„I’ve never really been on a set. I have no idea how anybody else makes a motion picture. I have a predetermined idea of the way the scene ought to be and the way this character ought to be manifesting himself in the scene. I see a picture or a photograph or I'm out in the middle of the night and I see something and I say: «I’ve gotta capture that». I have an emotional response to it. I feel that emotion relates to this movie.
So, what’s the world of the motion picture? I started thinking of it less as a cab, as a drive-in movie, meaning that it’s really what you’re seeing out the windows. Where are we? What’s going on outside? Refineries in Wilmington, Koreatown, the architecture, the freeways. L.A. is a unique city, and when it’s humid, what happens is that all the sodium vapor from the streetlights, in this megalopolis of 17 million people, bounces up onto the bottom of the cloud layer, and becomes a diffused light. You see this wondrous, abandoned landscape, with hills and trees and strange lighting patterns. It’s a very, very magical place, and I wanted that to be the world that Vincent and Max are moving in.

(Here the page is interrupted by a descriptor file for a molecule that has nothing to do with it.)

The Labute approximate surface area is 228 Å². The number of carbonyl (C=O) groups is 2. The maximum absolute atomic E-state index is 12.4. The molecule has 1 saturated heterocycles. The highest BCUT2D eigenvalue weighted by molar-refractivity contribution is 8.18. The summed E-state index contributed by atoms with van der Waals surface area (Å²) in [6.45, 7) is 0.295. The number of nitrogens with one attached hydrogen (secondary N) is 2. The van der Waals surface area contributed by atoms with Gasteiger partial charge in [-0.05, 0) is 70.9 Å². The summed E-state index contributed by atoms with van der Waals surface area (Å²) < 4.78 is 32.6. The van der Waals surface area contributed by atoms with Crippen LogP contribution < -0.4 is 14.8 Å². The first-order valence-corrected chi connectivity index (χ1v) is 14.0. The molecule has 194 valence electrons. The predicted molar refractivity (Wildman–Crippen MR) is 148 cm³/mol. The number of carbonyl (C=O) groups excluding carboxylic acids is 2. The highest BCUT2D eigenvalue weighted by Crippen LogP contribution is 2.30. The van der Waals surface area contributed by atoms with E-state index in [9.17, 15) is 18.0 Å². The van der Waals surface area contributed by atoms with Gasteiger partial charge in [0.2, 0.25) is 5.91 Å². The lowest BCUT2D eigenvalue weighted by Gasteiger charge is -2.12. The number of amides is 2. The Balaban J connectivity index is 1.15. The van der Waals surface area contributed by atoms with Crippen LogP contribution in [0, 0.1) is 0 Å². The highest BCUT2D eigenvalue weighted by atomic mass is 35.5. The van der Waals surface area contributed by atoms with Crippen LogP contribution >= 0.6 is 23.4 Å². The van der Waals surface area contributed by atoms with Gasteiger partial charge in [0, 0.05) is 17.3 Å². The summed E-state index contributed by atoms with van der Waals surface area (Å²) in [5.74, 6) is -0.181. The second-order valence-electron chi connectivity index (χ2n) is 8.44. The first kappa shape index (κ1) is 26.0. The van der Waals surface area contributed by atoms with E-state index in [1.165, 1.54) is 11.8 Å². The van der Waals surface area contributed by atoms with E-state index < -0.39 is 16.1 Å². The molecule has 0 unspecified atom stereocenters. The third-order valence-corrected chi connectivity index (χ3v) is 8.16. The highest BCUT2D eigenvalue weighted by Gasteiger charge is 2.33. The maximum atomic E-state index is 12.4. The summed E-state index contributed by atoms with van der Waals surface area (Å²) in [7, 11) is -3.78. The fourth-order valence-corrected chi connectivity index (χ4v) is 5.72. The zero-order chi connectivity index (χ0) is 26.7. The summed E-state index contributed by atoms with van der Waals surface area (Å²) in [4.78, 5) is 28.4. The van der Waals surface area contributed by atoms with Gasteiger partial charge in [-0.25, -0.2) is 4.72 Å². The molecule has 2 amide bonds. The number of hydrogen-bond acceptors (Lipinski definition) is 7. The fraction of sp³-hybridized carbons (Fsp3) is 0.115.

So then how much of that do we see? And the answer is: not a lot. And that’s why I moved into shooting about 90 percent of the picture in high-def, to see into the night. I remember driving north on Fairfax and stopping for a light, and these three coyotes just walked diagonally across the intersection like they absolutely owned it. It wasn’t just the presence of wild animals in the middle of the city, but their attitude like this is their domain.” (Michael Mann în documentarul City of Night: The Making of Collateral, realizat de Laura Davis şi Jed Dannenbaum pentru Collateral Special Edition DVD, United States of America, Paramount Collection)
Tema nopţii urbane (vorbesc, în special, de Los Angeles) din filmele lui Mann am mai dezvoltat-o aici şi aici.